On Oct. 7, 2001, the United States launched Operation Enduring Freedom, beginning its invasion of Afghanistan and what would come to be known as the War on Terror.
In response to 9/11, the United States issued a five-point ultimatum to Afghanistan’s Taliban government, demanding Kabul turn over al-Qaida’s leaders. The Taliban refused.
President George W. Bush ordered air and land-based strikes to destroy terrorist infrastructure in Afghanistan. These strikes began a 13-year operation, during which almost 1 million members of our military were deployed to Afghanistan, the Philippines and Trans-Saharan Africa to combat terrorist groups. Finally, on May 2, 2011, U.S. Navy SEALs killed al-Qaeda’s leader, Osama bin Laden.
Operation Enduring Freedom officially ended in December 2014, but the United States continues to conduct and lead operations against terrorist organizations. Currently, about 11,000 U.S. troops are stationed in Afghanistan.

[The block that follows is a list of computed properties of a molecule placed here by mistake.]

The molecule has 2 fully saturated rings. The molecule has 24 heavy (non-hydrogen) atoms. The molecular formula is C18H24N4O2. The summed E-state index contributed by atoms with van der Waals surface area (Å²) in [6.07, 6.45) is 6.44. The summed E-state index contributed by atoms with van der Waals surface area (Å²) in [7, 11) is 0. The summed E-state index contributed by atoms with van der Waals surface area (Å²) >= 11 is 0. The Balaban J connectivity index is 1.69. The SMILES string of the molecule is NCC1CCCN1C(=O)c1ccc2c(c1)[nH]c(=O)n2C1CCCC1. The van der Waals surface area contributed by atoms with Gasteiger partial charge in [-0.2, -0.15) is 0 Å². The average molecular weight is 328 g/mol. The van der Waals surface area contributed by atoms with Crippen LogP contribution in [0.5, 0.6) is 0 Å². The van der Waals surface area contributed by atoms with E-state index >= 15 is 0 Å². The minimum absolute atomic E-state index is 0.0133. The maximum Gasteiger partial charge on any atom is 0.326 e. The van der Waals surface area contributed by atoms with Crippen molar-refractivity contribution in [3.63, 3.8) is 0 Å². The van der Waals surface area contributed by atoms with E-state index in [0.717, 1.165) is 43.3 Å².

The operation has taken the lives of thousands of America’s bravest and best. Today, thousands of combat veterans struggle with health conditions, including combat injuries, PTSD and infectious diseases from their time in Southwest Asia.
In the face of these struggles, our brave men and women set an example of service and outstanding citizenship. The veterans of Operation Enduring Freedom have returned home to start businesses, speak out on the issues they care about, raise families, support their brothers and sisters in uniform, and serve their communities through civic engagement.
On this anniversary of the start of Operation Enduring Freedom, the Concerned Veterans for America Foundation remembers our veterans who gave so much to protect our freedom. We are thankful for their service.